He's blue, he's that white! He's so pale. He's got these little purple spectacles and this big fucking moustache, and he looks like the arse-end of a great white shark, the way he moves. He's solid. But compact. And neat, in his Reebok Classics, his Reebok tracksuit pants and a white PE T-shirt. And he comes in and he looks at me like Mole out of Wind In The Willows, sort of sniffing the air. These big fucking eyes that are magnified by these purple spectacles that you can't really see through, but when the light catches them you're like, all right, there's someone well behind there! And he shouts, “BILL SYKES!” – because I'd just done Oliver Twist for the BBC – “WHAT A FUCKING PART!” It was very disarming! And he thrusts his arm through the bars, and it's huge – a massive forearm – for me to shake it! And I thought, “Oh no, I've got to shake his hand now...” (Laughs) I was such a pussy! Such a wanker!
Because I was judging this guy! So I grabbed his hand and I just kept shaking it, because I was nervous! I thought, I've got to ground this very quickly. What am I here for? I'm here because it's a challenge. This character is fascinating and this situation is a university. So I sat down and he goes, (adopts Bronson voice) “Now, Tom. A lot of people think I wear these spectacles for sinister weasons...” I made a note: his Rs are like Jonathan Ross's Rs! Not always, but sometimes, and I was like, “Awww...” And then he said, “But I don't. I wear them because me eyes are FUCKED from all the solitary what I've done, see?” Now, in a minute I'm gonna let you try them on and you're gonna see exactly what I see.” He took them off and gave them to me – and they're bottle-bottoms. He's blind as a bat! I thought, “Hang on, this isn't adding up.” And then he proceeded to talk at me for two hours; part of it was show and part of it was nerves. And you've got to remember that this is a guy who spends 20 hours a day in a room with his thoughts. and I suddenly realised that I was an extension to a certain kind of creative freedom.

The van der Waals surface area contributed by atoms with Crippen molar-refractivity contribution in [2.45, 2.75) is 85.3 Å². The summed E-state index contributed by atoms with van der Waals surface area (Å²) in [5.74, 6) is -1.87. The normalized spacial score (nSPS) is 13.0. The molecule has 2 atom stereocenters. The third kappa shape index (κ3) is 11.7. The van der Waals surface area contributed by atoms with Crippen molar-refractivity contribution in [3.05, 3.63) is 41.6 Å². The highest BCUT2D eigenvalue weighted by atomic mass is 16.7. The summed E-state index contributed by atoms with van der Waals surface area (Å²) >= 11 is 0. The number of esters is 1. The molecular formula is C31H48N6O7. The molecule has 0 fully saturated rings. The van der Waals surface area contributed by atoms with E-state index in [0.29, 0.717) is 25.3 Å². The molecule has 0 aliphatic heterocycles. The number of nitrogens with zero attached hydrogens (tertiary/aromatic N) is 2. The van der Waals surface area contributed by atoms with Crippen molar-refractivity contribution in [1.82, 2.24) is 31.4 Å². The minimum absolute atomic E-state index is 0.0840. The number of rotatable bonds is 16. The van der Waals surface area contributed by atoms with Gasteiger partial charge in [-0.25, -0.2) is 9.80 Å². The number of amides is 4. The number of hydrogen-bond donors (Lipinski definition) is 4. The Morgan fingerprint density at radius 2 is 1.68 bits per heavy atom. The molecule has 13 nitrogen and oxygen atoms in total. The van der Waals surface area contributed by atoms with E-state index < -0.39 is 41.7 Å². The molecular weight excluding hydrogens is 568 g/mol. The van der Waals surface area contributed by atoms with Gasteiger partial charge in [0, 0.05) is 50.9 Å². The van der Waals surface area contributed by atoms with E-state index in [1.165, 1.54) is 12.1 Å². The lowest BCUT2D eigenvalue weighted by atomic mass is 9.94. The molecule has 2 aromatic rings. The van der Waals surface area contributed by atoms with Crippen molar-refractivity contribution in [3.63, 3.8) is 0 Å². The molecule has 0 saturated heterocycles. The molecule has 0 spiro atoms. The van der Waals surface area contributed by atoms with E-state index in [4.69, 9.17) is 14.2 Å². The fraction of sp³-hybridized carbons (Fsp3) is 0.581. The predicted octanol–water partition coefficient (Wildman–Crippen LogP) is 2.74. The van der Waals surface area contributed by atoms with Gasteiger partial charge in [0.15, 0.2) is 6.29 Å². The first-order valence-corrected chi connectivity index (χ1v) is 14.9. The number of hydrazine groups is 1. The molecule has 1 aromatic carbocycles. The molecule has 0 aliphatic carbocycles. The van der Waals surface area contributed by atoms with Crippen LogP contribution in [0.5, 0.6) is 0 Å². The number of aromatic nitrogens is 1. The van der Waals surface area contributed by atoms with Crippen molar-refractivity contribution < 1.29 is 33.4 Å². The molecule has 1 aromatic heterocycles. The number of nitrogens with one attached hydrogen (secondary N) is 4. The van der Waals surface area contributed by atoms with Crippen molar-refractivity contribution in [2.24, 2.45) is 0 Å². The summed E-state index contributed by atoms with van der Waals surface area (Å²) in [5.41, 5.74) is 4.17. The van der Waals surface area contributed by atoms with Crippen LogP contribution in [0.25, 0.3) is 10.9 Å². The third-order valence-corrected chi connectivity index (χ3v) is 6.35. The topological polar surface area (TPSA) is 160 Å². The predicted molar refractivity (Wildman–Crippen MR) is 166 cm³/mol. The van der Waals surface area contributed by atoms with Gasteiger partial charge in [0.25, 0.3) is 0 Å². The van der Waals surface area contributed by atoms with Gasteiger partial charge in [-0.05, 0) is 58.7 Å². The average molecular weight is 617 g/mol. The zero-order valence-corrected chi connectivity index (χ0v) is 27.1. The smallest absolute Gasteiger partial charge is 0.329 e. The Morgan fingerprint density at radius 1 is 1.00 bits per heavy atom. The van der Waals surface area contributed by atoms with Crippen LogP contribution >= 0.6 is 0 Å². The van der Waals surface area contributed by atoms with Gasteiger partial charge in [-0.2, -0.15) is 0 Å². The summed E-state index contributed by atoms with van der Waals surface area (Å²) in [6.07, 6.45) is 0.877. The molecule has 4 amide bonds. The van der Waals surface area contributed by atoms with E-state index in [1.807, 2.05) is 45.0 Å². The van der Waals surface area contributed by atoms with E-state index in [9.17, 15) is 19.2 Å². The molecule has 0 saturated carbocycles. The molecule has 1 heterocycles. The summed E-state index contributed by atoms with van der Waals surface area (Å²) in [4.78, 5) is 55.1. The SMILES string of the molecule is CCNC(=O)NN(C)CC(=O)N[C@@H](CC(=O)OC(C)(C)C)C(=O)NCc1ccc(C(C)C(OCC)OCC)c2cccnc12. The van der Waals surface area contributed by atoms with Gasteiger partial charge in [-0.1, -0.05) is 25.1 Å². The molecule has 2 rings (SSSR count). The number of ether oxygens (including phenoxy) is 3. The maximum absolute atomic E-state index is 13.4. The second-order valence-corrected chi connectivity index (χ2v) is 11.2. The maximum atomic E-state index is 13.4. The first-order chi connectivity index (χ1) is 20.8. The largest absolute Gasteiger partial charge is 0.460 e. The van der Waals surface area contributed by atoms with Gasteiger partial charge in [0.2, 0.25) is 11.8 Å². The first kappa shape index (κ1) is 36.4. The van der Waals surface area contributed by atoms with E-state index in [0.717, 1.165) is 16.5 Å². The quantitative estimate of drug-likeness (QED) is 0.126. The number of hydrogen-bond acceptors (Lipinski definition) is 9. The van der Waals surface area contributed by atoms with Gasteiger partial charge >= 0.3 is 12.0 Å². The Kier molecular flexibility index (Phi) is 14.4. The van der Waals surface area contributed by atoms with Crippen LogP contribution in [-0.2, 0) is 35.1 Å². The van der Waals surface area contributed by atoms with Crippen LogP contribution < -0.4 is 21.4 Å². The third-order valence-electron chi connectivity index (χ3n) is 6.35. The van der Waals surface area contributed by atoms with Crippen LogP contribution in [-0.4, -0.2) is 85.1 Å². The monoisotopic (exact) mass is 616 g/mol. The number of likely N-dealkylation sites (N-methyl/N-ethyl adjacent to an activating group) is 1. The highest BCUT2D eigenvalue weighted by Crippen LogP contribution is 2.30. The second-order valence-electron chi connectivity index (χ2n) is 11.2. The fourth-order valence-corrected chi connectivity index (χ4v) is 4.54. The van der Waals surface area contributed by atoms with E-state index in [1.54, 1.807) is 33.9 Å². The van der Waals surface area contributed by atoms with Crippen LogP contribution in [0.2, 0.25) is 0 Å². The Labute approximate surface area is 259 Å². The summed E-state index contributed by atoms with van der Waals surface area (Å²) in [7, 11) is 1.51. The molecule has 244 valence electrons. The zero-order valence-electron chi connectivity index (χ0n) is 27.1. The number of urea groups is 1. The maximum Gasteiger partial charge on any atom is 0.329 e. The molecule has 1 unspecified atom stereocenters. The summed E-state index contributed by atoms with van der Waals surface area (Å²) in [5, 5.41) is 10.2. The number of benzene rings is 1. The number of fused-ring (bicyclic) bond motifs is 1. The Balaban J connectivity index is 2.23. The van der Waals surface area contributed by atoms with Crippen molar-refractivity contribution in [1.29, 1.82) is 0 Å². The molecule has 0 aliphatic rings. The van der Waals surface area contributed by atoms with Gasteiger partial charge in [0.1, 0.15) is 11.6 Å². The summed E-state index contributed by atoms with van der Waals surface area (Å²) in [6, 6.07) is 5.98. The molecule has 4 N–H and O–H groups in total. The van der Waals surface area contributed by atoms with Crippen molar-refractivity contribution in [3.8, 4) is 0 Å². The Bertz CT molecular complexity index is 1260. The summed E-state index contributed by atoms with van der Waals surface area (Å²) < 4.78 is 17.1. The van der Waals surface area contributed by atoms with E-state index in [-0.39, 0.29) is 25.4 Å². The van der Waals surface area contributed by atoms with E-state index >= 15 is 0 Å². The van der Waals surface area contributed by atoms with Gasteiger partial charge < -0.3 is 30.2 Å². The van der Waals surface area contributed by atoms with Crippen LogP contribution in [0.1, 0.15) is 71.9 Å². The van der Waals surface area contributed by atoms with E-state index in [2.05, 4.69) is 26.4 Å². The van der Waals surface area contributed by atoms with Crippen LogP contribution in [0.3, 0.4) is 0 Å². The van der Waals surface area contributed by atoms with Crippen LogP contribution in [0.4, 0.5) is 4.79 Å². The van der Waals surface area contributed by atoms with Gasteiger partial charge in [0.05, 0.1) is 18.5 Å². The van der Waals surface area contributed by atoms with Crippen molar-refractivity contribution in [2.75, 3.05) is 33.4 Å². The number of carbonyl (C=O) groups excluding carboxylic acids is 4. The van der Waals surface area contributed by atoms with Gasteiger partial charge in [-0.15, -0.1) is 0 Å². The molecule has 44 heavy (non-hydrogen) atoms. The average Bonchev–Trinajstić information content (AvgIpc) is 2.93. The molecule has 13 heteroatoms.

What kind of shape is he in these days?
He's very fit. He's 55 years of age, so he's not a spring chicken, but this man does 2-3,000 press-ups a day. Religiously. And what I've come to learn, affectionately, from the fellows that are involved with him, is that he's a loon. I mean that as a term of affection – one of his books is called Loonyology! He's got a physical, elemental strength. And a massive capacity for mental strength. I mean, he's been incarcerated for 34 years. It's funny, because all the guards in Wakefield, pretty much about 90 per cent of the ones I've met, have said, “He shouldn't be here.” So you've got this really interesting dichotomy of a man. On the one hand he's incredibly dangerous, but on the other he's considered to have mellowed in his old age, and also to be past his sell-by date as a dangerous figure. I mean, I've heard “screws”, as they're affectionately called, say, “I've been with him on his worst days, I've rolled around on the floor with him, and he's finished.”